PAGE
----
Kay (a TV an­chor for BBC World News Amer­ica) and Ship­man (a cor­re­spon­dent for ABC News and Good Morn­ing Amer­ica) be­gan con­sid­er­ing this fe­male con­fi­dence cri­sis while re­search­ing their first book, Wome­nomics, which looks at how women con­trib­ute to the bot­tom line in busi­ness. “Dur­ing our in­ter­views with suc­cess­ful women, we kept hear­ing what seemed like clichés: ‘I

feel like a fraud,’ ‘I got a pro­mo­tion, but I’m not sure I should ac­cept it,’” Ship­man tells me over the phone. “We won­dered: Is it just that, as women, we like to com­plain? Or is there some­thing to this idea of a con­fi­dence gap?” It is not, Kay and Ship­man make clear, that men never feel un­cer­tain. “Do men doubt them­selves some­times? Of course. But not with such repet­i­tive and ex­act­ing zeal—and they don’t let their doubts stop them as much as women do,” says Ship­man.

We are also more prone to all of doubt’s brow-fur­row­ing in-laws: de­pres­sion, per­fec­tion­ism, ru­mi­na­tion, in­er­tia—all sabo­teurs of con­fi­dence. For these dif­fer­ences, we have—at least in part—bi­ol­ogy and ge­net­ics to blame. “Testos­terone is such an im­por­tant hor­mone. Men have much more, and study af­ter study shows that it leads to a greater propen­sity for ac­tion and risk tak­ing,” says Ship­man. But, more sur­pris­ingly, Kay and Ship­man un­cov­ered other neu­ro­log­i­cal causes. For ex­am­ple, fMRI scans re­vealed that women tend to ac­ti­vate their amyg­dala—the brain’s prim­i­tive fear cen­tre— more than men. Mean­while, the tiny part of the brain called the an­te­rior cin­gu­late cor­tex— nick­named the “wor­ry­wart cen­tre”—is



larger in women. “We may be more ac­cu­rate in gen­eral,” says Ship­man of our prone­ness to worry and our tal­ent for bor­ing in on de­tails and im­per­fec­tions, “but we’re usu­ally en­tirely too dis­mis­sive of our own abil­i­ties.”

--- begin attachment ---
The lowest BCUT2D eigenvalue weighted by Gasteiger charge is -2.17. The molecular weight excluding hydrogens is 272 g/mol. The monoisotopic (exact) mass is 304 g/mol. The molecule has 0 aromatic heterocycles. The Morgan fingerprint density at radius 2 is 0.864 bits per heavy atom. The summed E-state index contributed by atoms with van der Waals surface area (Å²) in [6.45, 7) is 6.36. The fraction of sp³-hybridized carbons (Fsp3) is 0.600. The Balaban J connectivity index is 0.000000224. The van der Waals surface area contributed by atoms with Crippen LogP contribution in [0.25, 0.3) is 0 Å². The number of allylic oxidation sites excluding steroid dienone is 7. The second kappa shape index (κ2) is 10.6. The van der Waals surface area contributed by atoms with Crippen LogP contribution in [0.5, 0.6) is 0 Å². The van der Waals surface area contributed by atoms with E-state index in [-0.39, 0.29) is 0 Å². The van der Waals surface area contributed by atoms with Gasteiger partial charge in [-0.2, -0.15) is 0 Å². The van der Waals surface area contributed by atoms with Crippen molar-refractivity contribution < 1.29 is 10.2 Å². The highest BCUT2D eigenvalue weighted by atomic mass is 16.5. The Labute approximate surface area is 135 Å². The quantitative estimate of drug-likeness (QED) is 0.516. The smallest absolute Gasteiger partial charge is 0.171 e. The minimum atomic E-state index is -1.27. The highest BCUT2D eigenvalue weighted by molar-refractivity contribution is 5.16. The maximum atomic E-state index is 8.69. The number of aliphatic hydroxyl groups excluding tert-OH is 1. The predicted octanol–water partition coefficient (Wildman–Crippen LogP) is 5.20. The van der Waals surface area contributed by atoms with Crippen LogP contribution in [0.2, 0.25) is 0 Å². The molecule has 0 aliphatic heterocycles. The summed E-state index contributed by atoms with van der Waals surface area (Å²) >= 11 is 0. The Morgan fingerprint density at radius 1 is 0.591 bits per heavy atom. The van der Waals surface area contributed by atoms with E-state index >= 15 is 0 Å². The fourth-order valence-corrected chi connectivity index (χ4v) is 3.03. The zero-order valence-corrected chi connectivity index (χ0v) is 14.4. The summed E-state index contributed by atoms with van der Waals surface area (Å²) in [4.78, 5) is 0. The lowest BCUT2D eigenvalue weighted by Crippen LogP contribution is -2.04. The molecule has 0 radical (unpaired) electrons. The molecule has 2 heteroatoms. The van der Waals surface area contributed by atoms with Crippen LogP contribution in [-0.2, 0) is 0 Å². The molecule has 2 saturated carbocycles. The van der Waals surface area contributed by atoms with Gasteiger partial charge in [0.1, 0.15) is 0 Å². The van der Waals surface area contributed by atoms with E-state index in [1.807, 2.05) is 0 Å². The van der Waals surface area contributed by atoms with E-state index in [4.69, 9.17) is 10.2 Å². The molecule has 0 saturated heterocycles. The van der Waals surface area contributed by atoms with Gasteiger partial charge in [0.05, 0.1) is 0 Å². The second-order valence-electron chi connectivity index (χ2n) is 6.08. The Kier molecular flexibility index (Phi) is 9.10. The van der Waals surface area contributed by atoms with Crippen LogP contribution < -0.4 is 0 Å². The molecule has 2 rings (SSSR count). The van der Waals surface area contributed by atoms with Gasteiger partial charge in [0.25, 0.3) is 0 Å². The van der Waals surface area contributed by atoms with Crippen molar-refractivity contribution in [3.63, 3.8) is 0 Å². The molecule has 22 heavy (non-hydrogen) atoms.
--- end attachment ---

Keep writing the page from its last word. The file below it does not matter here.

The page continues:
We don’t only have chem­istry to blame; we can also point the finger at our par­ents and school­teach­ers. “Girls are en­cour­aged and re­warded for get­ting ev­ery­thing right all the time—partly be­cause they can be counted upon to be qui­eter and nicer and lis­ten more to adults,” says Ship­man. “It’s not that boys are re­warded for be­ing bad; it’s more that they learn ‘I messed up and it’s okay.’ They learn to take risks and to fail.”

In­ter­est­ingly, the rea­son girls tend to ex­cel in the class­room is the same rea­son they tend to aban­don com­pet­i­tive sports: From a young age, girls are re­warded for be­ing con­cil­ia­tory at school, which is at cross pur­poses with com­pe­ti­tion.

I have al­ways re­served a par­tic­u­lar fas­ci­na­tion for those who take to the sports field—that arena where con­fi­dence and a com­fort with ri­valry is

re­quired, where hes­i­ta­tion and self­doubt will get you clob­bered and where fail­ure is at times cer­tain. Sure, I en­joy ten­nis and a sunny-day swim, but I hap­pily dropped out of all com­pet­i­tive sport as soon as it was no longer com­pul­sory: in the 10th grade (a glo­ri­ous mo­ment). And I’m hardly alone. Re­cent stud­ies by the Na­tional Institutes of Health in the U.S. re­veal that girls are six times more likely than boys to drop out of sports in early ado­les­cence—right when girls suf­fer from a more acute loss of con­fi­dence than boys.